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“Ancient Shore: Dispatches from Naples,” by Shirley Hazzard and Francis Steegmuller


 Reviewed by Richard West

    “Press my pents and shine my shoes/gimme twenny cents to pay my dews/for I’m goin’ far a-waaay tidday. Be heppa!” This classic cartoon runaway ditty sung by Krazy Kat (perhaps escaping Ignatz Mouse) often comes to my mind just thinking of traveling to Italy, undoubtedly “delicium orbis,” the world’s delight. I’m not alone. For 3,000 years Italia has drawn visitors, armies, artists, lovers, composers, saints, food lovers, fashionistas, divas, and writers: Vergil, Ovid,  Dante, Boccaccio, Keats and Shelley, Stendhal, Lampedusa, Gore Vidal. All of whom no doubt suffered what’s come to be known as Stendhalitis, a sensory overload of art, history, noise, food, and gaiety that overcame the French novelist in 1811 after visiting Florence. 
    Of the alphabeatified-by-country of my hundreds of travel narratives, Italy sprawls over the most shelf acreage.
    Happily, a just-published short book has extended my Italian cap-a-pie book collection closer to the J’s: a love letter to Naples by Shirley Hazzard and her late husband, Francis Steegmuller.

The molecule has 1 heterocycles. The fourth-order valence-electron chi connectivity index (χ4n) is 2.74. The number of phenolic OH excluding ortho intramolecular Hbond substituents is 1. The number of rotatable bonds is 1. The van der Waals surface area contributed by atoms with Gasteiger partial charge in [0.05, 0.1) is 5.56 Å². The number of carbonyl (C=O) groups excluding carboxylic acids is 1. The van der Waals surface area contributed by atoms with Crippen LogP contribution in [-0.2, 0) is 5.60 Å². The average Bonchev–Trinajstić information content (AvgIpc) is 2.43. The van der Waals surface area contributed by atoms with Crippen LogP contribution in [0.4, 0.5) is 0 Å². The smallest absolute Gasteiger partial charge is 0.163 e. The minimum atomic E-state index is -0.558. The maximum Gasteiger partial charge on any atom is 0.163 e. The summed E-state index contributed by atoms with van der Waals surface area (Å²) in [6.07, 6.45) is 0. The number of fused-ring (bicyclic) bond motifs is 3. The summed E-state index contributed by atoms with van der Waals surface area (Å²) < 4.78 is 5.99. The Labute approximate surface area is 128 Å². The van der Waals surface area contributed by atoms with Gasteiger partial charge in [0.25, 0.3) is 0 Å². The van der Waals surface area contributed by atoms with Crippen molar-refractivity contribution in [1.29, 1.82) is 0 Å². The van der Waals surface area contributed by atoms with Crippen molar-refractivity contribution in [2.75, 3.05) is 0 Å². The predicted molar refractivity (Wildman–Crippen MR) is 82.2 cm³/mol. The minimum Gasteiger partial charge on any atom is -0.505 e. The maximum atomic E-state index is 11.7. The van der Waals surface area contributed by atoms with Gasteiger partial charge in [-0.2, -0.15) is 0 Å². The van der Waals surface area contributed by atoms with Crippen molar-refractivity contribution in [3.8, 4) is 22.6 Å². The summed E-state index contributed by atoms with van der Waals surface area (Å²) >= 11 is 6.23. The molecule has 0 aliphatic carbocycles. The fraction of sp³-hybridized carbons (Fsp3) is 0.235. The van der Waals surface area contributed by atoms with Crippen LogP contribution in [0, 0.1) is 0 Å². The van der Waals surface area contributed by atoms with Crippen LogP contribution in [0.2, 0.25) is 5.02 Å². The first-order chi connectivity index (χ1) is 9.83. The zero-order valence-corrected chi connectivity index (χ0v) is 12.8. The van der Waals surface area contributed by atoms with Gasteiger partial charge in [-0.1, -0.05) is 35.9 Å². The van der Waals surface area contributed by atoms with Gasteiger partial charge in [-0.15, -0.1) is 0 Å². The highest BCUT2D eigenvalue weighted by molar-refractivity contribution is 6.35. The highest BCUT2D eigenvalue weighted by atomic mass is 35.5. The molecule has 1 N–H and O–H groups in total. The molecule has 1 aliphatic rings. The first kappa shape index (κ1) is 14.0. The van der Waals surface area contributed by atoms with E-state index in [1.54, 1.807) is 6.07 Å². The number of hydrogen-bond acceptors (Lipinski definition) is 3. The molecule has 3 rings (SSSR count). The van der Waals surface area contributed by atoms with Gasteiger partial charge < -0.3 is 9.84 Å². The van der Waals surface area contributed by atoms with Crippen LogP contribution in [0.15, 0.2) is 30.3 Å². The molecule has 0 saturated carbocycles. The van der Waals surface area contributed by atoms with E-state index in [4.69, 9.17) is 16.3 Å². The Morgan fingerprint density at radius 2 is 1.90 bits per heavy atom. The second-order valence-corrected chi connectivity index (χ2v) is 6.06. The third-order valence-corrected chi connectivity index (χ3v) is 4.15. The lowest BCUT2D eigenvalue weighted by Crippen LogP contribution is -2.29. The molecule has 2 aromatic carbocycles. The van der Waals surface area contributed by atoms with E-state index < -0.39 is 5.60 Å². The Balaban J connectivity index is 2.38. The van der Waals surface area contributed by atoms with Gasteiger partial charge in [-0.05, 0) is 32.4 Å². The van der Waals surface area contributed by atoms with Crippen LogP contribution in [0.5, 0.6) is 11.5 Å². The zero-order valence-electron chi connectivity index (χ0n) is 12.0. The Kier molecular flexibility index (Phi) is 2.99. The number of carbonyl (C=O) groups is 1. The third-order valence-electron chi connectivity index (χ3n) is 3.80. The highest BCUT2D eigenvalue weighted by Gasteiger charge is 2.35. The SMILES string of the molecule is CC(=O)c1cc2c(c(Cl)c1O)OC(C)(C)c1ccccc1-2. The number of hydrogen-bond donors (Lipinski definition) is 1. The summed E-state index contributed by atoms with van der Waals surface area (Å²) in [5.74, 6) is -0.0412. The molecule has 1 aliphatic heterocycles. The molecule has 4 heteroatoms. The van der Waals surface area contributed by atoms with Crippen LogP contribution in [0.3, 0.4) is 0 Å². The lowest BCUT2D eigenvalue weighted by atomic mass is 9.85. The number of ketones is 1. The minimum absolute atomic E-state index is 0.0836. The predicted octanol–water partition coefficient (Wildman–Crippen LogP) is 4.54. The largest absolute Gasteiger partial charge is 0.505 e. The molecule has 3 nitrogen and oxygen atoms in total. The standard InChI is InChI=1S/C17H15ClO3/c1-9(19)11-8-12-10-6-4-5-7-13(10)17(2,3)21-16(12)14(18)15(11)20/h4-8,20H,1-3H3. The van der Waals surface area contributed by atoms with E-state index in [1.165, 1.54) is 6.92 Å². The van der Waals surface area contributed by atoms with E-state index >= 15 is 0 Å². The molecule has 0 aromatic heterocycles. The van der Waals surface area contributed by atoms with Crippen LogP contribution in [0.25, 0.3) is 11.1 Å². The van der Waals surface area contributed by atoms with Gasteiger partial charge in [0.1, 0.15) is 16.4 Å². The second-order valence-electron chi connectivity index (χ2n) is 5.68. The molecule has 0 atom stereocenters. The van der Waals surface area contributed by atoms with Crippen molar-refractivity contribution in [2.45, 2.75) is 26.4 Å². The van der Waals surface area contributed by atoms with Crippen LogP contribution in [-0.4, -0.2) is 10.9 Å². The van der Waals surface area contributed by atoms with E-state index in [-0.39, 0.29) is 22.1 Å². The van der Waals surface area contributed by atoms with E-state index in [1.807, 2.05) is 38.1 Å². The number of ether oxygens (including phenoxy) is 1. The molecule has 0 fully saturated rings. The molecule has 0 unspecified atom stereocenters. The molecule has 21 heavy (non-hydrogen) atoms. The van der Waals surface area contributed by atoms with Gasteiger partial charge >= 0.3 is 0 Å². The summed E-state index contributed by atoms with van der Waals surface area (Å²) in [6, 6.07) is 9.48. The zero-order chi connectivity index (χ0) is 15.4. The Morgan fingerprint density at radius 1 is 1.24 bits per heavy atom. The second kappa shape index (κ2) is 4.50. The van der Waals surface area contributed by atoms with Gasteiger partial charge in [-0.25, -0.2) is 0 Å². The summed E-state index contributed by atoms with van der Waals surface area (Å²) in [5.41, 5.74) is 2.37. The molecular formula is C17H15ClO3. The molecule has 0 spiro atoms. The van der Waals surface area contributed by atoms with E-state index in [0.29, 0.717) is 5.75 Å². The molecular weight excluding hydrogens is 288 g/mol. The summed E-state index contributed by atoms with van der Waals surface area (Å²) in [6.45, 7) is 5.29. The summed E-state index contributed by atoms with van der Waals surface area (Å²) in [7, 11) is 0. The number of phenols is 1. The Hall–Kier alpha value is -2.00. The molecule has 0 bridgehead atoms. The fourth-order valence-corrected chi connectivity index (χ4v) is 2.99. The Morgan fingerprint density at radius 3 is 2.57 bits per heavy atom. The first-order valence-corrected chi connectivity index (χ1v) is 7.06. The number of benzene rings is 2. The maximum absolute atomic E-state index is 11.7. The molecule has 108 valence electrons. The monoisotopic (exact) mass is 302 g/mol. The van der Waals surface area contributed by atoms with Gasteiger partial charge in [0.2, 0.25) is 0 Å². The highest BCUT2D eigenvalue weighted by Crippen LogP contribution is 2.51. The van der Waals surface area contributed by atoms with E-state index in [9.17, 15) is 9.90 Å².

In 1956, while working for the United Nations, the novelist Hazzard (“Transit of Venus”, “The Great Fire”) was sent to Naples for a year, a place she and her husband fell in love with. In the ensuing 52 years she has traveled and lived in many other Italian regions, but always returning to the bay and encircling hills known locally as Il Cratere.

    Her “Ancient Shore: Dispatches from Naples”, generally, has three parts: the first, a brief autobiography of early worldly travels after leaving her native Australia, truffled with wise travel aphorisms:
…”Travel is an elixir, a talisman: a spell cast by what has long and greatly been, over what briefly and simply is”
..”.Life in Italy is seldom simple. One does not go there for simplicity but for interest: to make the adventure of existence more vivid, more poignant.”
    The second section guides you through a few of her favorite Neapolitan haunts with hints along the way: never carry anything snatchable; don’t miss the amiable restaurant Al Poeta in the Piazza Salvatore di Giacomo or the locally excellent red Posillipin wine; the best view of Il Cratere is from the garden at San Martino.
    Lastly is a celebrated essay by Hazzard’s late husband, Francis Steegmuller, renown for his translations and editing of Flaubert’s letters and other literary biographies, on being brutally mugged by motorcycling thieves scippatori as they’re known in Naples– in Spaccanapoli, the city’s oldest district.
    As Hazzard writes in her coda about life in Naples, “There was loneliness, loveliness, grace, grief, a prevalent civility, and when misfortune struck, a prompt humanity.” The Ancient Shore: Dispatches from Naples
Shirley Hazzard (University of Chicago Press, $18, 129 pgs.).

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